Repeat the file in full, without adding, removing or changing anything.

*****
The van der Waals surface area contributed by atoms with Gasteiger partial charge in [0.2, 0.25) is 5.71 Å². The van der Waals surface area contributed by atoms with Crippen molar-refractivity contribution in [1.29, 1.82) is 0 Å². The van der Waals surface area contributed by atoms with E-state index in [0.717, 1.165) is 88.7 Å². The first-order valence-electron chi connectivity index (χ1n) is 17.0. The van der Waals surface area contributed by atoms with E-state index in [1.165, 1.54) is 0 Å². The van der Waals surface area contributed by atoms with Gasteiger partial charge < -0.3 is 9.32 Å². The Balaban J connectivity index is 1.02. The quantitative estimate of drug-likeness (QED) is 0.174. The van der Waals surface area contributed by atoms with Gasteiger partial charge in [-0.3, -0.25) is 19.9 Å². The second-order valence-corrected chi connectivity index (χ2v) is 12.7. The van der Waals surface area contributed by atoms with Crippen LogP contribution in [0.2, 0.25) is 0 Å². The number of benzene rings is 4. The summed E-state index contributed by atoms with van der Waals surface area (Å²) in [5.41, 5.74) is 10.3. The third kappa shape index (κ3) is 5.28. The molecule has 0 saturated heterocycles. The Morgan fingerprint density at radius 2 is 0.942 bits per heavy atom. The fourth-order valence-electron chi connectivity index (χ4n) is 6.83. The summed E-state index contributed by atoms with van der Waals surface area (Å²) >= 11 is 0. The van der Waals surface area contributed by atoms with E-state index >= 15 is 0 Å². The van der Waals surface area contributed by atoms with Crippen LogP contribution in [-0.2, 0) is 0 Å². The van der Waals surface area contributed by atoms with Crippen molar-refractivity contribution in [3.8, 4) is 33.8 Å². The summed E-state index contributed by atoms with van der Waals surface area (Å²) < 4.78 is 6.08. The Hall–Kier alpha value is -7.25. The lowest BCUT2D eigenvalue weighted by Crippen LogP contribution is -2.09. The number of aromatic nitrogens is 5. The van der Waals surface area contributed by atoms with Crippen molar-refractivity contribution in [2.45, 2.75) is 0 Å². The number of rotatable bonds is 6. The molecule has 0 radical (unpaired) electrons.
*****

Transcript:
The van der Waals surface area contributed by atoms with Gasteiger partial charge in [0.2, 0.25) is 5.71 Å². The van der Waals surface area contributed by atoms with Crippen molar-refractivity contribution in [1.29, 1.82) is 0 Å². The van der Waals surface area contributed by atoms with E-state index in [0.717, 1.165) is 88.7 Å². The first-order valence-electron chi connectivity index (χ1n) is 17.0. The van der Waals surface area contributed by atoms with E-state index in [1.165, 1.54) is 0 Å². The van der Waals surface area contributed by atoms with Gasteiger partial charge < -0.3 is 9.32 Å². The Balaban J connectivity index is 1.02. The quantitative estimate of drug-likeness (QED) is 0.174. The van der Waals surface area contributed by atoms with Gasteiger partial charge in [-0.3, -0.25) is 19.9 Å². The second-order valence-corrected chi connectivity index (χ2v) is 12.7. The van der Waals surface area contributed by atoms with Crippen LogP contribution in [0.2, 0.25) is 0 Å². The number of benzene rings is 4. The summed E-state index contributed by atoms with van der Waals surface area (Å²) in [5.41, 5.74) is 10.3. The third kappa shape index (κ3) is 5.28. The molecule has 0 saturated heterocycles. The Morgan fingerprint density at radius 2 is 0.942 bits per heavy atom. The fourth-order valence-electron chi connectivity index (χ4n) is 6.83. The summed E-state index contributed by atoms with van der Waals surface area (Å²) >= 11 is 0. The van der Waals surface area contributed by atoms with E-state index >= 15 is 0 Å². The van der Waals surface area contributed by atoms with Crippen LogP contribution in [-0.2, 0) is 0 Å². The van der Waals surface area contributed by atoms with Crippen molar-refractivity contribution in [3.8, 4) is 33.8 Å². The summed E-state index contributed by atoms with van der Waals surface area (Å²) < 4.78 is 6.08. The Hall–Kier alpha value is -7.25. The lowest BCUT2D eigenvalue weighted by Crippen LogP contribution is -2.09. The number of aromatic nitrogens is 5. The van der Waals surface area contributed by atoms with Crippen molar-refractivity contribution in [2.45, 2.75) is 0 Å². The number of rotatable bonds is 6. The molecule has 0 radical (unpaired) electrons.